Please note that disability-related access to federal government entities, airlines, housing, communications and video, and the education of children with disabilities from preschool through high school are primarily covered by different U.S. laws, though there may be some overlap in a given situation. The ADA also does not affect eligibility for disability benefits. Please see the August 12, 2011 post for more information on U.S. veteran disability compensation for IBS and other functional GI disorders and the January 17, 2012 post for a brief discussion of U.S. Social Security and IBS.

For our readers outside the U.S., links to disability information in several English-speaking countries are available on the links page of the main IBS Impact site.  Some of these nations also have their own disability rights laws and IBS Impact encourages your input on your experiences, as well as resources and issues of concern specific to your countries.

Some members of IBS Impact, including its founder, have personal and/or professional experience with the broader cross-disability advocacy community and would be pleased to share further information and resources and to answer general questions on this blog,  although for those with actual current legal situations of concern, please consult an attorney experienced in disability law in your locality. IBS Impact was founded with the hope that the IBS community will one day emulate the cross-disability, bipartisan coalitions, stretching back to as early as the 1960s,  that made legislative and social advances like the Americans with Disabilities Act possible. May people with IBS become strong and visible advocacy voices for ourselves and our needs around the globe.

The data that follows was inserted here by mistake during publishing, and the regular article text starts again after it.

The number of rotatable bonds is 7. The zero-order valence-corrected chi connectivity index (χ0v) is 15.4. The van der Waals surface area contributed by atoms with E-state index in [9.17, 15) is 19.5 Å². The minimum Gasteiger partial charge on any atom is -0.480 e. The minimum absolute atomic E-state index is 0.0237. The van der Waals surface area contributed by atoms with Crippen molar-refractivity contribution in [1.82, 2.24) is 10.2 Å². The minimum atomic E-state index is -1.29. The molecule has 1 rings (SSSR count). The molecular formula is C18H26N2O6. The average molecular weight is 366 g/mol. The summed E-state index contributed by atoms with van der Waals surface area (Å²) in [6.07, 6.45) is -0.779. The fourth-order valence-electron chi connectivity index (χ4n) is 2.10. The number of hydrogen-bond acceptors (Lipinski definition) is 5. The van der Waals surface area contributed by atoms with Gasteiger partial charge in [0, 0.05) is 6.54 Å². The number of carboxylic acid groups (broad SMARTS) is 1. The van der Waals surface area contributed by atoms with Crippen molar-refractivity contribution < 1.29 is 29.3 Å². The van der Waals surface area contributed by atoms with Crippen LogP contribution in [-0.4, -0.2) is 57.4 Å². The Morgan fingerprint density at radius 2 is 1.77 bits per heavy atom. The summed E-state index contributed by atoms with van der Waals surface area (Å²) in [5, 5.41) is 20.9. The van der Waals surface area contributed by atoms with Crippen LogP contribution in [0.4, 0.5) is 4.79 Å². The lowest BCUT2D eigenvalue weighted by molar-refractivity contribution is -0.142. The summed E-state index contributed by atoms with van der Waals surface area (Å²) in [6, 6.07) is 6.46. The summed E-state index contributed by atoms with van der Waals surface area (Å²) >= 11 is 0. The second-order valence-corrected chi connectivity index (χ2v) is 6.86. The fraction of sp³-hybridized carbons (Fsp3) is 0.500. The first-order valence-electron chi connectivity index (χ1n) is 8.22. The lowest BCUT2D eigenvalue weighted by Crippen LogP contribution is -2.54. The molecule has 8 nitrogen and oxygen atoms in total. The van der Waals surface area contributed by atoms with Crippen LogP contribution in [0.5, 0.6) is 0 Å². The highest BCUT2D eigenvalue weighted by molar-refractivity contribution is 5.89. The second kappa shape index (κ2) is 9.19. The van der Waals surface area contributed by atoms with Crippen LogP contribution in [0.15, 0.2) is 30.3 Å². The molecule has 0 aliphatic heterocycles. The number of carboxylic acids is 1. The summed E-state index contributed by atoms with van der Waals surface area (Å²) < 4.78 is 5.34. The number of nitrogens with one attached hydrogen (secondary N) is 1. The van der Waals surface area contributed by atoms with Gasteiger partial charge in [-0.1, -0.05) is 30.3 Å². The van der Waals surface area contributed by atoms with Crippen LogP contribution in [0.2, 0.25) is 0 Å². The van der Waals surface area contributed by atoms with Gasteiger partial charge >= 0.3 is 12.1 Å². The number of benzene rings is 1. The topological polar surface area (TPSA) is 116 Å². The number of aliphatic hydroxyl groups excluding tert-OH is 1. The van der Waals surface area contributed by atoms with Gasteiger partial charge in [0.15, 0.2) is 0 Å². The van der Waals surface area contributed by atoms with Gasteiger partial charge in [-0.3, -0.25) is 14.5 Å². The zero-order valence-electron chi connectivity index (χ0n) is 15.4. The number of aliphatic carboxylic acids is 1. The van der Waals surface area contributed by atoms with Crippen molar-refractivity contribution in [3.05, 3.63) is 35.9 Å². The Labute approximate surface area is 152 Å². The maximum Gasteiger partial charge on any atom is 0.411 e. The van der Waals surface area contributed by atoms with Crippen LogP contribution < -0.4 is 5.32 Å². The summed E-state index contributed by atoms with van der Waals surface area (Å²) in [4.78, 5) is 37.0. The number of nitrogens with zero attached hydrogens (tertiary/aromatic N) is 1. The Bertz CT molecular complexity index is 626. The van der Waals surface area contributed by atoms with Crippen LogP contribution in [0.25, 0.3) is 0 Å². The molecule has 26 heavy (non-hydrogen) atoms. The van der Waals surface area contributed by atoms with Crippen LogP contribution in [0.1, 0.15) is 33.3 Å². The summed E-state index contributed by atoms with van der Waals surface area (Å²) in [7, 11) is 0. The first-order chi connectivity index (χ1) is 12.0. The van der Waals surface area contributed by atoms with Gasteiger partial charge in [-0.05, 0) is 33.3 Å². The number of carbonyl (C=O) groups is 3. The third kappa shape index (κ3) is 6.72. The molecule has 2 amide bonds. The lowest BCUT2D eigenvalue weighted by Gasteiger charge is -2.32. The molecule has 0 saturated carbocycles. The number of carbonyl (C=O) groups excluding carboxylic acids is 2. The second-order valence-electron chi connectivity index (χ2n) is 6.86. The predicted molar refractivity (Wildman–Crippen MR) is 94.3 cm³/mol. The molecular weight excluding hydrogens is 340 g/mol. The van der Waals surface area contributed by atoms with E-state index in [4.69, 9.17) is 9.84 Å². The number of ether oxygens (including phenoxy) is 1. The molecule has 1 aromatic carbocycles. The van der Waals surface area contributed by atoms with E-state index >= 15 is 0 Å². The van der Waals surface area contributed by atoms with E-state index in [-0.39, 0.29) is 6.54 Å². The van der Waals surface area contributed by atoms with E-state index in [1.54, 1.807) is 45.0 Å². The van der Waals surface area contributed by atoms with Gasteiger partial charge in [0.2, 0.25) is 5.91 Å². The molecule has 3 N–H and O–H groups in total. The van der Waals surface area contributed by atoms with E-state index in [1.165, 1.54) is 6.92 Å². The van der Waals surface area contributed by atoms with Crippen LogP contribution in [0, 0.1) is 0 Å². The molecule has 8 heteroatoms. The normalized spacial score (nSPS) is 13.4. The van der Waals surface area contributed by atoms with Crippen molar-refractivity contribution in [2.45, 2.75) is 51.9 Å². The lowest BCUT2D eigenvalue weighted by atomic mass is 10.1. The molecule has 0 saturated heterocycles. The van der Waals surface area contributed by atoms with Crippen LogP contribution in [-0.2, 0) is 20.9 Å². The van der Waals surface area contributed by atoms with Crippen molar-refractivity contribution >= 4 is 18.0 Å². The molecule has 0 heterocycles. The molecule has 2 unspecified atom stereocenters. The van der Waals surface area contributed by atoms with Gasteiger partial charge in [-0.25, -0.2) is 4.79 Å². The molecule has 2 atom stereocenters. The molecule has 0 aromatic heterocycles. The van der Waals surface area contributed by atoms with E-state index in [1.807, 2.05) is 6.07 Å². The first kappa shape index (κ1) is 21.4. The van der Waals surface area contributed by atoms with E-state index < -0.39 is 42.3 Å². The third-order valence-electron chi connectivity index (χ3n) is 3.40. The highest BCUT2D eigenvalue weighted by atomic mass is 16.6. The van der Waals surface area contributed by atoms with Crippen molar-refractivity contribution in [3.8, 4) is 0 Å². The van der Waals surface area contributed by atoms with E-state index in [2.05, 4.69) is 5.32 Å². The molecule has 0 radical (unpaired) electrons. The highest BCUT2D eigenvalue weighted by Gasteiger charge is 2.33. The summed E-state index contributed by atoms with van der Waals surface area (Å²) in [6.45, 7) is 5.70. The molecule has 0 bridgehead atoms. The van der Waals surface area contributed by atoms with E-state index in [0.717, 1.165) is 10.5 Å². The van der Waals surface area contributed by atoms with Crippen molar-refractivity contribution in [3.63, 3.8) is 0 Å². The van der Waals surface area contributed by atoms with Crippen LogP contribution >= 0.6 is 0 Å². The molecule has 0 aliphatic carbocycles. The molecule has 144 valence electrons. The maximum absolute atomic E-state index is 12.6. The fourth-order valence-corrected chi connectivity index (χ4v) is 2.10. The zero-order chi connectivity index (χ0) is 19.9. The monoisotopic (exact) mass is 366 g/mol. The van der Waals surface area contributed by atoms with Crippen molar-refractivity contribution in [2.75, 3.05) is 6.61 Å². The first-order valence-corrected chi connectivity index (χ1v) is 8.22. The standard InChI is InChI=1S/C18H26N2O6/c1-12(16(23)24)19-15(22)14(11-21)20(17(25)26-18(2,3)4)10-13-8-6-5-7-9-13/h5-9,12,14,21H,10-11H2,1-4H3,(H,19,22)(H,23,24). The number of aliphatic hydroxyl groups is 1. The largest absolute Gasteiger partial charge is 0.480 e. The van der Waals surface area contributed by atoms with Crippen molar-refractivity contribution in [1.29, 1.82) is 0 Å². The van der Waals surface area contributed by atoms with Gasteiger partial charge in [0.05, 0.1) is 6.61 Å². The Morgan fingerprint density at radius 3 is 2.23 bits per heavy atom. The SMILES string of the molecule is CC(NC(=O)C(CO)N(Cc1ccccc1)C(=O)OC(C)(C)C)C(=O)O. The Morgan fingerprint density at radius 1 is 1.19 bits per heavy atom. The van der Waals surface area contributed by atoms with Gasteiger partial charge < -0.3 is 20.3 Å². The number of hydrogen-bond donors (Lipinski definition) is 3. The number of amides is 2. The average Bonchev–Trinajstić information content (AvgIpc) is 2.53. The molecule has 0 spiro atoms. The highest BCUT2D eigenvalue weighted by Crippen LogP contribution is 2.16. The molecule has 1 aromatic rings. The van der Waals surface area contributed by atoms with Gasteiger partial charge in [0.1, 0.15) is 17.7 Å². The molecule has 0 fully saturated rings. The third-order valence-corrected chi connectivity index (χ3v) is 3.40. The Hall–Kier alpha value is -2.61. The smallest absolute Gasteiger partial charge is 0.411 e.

Representative Boren of Oklahoma Co-Sponsors HR 2239 for Functional Gastrointestinal and Motility Disorders

July 23, 2012

UPDATE: HR 2239 did not pass in the 112th Congress. In February 2013, the Act was reintroduced in the 113th Congress as HR 842. Please see the March 2, 2013 post or click on the HR 842 category on the blog sidebar for updated information.

On the heels of two other new co-sponsors the previous week, Representative Dan Boren (D-OK-2) has become a co-sponsor to the Functional Gastrointestinal and Motility Disorders Research Enhancement Act of 2011. The recent momentum in new support is gratifying.

Representative Boren represents Oklahoma’s 2nd Congressional District, covering about a quarter of the state in eastern Oklahoma. This large district includes part of Rogers County and all of Adair, Atoka, Bryan, Cherokee, Choctaw, Coal, Craig, Delaware, Haskell, Hughes, Johnston, Latimer, LeFlore, Mayes , McCurtain, McIntosh, Muskogee, Nowata, Okfuskee, Okmulgee, Ottawa, Pittsburg, Pushmataha, and Sequoyah Counties.